National Holiday Inspires Day of Service
By Amanda Goemmer
On Monday, Jan. 16, while many were at home relaxing in bed, more than 400 students and faculty members from Cameron University joined community volunteers to celebrate the Martin Luther King Jr. holiday.
Martin Luther King Jr. Day honors fallen civil rights activist and Nobel Peace Prize recipient, Martin Luther King Jr. Twenty project sites in need of service were scattered across the city and surrounding areas, including Pioneer Park Elementary School, Elmer Thomas Park, and the Wichita Mountains Wildlife Refuge. Along with the day of service, former U.S Ambassador and congressman, Andrew Young visited the CU campus for a press conference, and was also the key speaker at CU’s Martin Luther King Jr. Day celebration banquet later that evening.
The day kicked off early, with most volunteers arriving at project sites by 9 a.m.
At Pioneer Park Elementary School, students and members of the Lawton community added some fresh paint to the interior of the building. Meanwhile, volunteers at Elmer Thomas Park scoured the landscape for trash and unwanted debris.
More than a dozen members of Cameron’s International Club volunteered to work at the Wichita Mountains Wildlife Refuge. According to Donna Phillips, a long-time volunteer at the refuge, the students provided a much-needed and often surprising service to the park.
“Anything not native to this area, we try to eradicate.” Phillips said. “They’re going to be cedar lopping.”
Today, the students were helping to eradicate an invasive species of salt cedar trees, which, if allowed to proliferate, would overrun the refuge and potentially annihilate the oak tree population.
Each student volunteer received a heavy-duty pair of gloves and a pair of hand-held pruning shears. After a brief discussion on how to properly recognize and cut down the invasive saplings, students went to work.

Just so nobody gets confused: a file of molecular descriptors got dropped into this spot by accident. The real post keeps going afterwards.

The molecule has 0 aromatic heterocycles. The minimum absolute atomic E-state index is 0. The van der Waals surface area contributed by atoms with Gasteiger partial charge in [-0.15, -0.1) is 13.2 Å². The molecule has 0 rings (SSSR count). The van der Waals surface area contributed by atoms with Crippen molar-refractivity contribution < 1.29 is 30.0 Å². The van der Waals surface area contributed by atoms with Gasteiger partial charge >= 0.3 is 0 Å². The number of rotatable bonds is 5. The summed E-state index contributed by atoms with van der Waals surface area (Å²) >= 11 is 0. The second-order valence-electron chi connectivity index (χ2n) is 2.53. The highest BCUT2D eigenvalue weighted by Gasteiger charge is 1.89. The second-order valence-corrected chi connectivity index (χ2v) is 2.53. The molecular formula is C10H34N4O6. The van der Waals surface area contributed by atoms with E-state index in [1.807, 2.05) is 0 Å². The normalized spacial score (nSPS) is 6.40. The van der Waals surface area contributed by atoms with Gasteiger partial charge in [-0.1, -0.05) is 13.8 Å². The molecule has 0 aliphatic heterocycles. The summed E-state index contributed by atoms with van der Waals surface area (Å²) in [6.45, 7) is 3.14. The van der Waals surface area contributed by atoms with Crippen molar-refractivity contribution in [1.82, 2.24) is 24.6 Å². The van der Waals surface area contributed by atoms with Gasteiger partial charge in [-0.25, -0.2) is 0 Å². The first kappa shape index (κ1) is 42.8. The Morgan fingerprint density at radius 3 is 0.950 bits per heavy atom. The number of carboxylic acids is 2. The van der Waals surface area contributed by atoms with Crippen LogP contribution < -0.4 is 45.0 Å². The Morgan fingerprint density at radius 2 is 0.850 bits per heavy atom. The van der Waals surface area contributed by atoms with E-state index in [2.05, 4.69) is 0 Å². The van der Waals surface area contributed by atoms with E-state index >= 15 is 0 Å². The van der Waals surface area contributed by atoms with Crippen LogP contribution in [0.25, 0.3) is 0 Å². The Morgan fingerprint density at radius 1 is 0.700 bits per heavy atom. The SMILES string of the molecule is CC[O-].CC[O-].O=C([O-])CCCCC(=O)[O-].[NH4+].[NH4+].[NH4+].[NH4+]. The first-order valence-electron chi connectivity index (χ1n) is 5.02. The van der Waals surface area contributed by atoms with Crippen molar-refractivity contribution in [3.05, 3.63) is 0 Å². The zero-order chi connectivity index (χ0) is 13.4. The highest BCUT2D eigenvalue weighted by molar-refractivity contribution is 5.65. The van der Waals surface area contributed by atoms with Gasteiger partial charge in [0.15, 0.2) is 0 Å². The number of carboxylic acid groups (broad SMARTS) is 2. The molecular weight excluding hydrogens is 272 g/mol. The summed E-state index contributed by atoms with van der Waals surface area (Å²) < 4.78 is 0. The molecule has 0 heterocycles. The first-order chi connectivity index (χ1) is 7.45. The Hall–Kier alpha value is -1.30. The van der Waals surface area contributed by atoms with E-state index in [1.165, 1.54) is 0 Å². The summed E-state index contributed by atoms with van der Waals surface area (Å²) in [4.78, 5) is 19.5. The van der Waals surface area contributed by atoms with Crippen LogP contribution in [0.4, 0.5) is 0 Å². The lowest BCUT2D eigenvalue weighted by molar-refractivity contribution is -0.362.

International Club member Minh Le, a Vietnam native, spotted the first cedar tree. The green foliage stood out clearly from the golden brown leaves of the nearby oak trees. As instructed, he knelt down and cut the salt-cedar sapling completely at the base to ensure that it would not continue to grow. The group cheered, and then scattered. They had limited time and were very excited to begin the long day’s work.
While the International Club was snipping saplings, other volunteers worked at various stations throughout Lawton.
According to Steve Sassaman, CU’s Student Activities Specialist, the service projects were wrapped up at around 1 p.m. By that time the International Club members had successfully disposed of roughly 2,400 salt cedar saplings. This is the second year that Cameron students have celebrated the Martin Luther King holiday by volunteering at the refuge, and their work is very important.
“We rely on volunteers a lot, we always need volunteers.” Phillips said.
After the day of service ended, the celebration continued on CU’s campus. A press conference featuring Ambassador Andrew Young commenced in the McMahon Centennial Complex at 5:15 p.m.
During the conference, Young touched on an array of topics, including international trade, social justice, and Dr. King’s theory on the triple evils of racism, war and poverty. Ambassador Young encouraged the audience to seek to understand the world around them.
“Instead of being afraid of the world, we have to know more about the world.” Ambassador Young said.
The final event of the evening, the 28th annual Martin Luther King Jr. Day celebration banquet, co-hosted by Cameron Campus Ministry and Cameron University, was held at 6:30 p.m. in CU’s fitness center. Banquet attendees included the recipients of Cameron Campus Ministries Humanitarian award, Senator Constance Johnson, Major General David C. Halverson and Mayor Fred Fitch, along with Ambassador Young.
After opening remarks, dinner and Ambassador Young’s keynote speech, Mayor Fitch presented Ambassador Young with the key to the city of Lawton. Ambassador Young was an essential contributor to campaigns that led to the creation of the Civil Rights Act of 1964, and later, the Voting Rights Act of 1965.
As the evening concluded, three individuals received Cameron Campus Ministries Humanitarian award, in honor of their adherence to Dr. King’s teachings and philosophy, including community involvement, humanitarian service and dedication to the practice of non-violence.
These individuals were Director of Lawton Public Schools Professional Development Center Cheryl Monts, retired LPS teacher Sylvia Williamson, and MacArthur High School student William Douglas Scott III.
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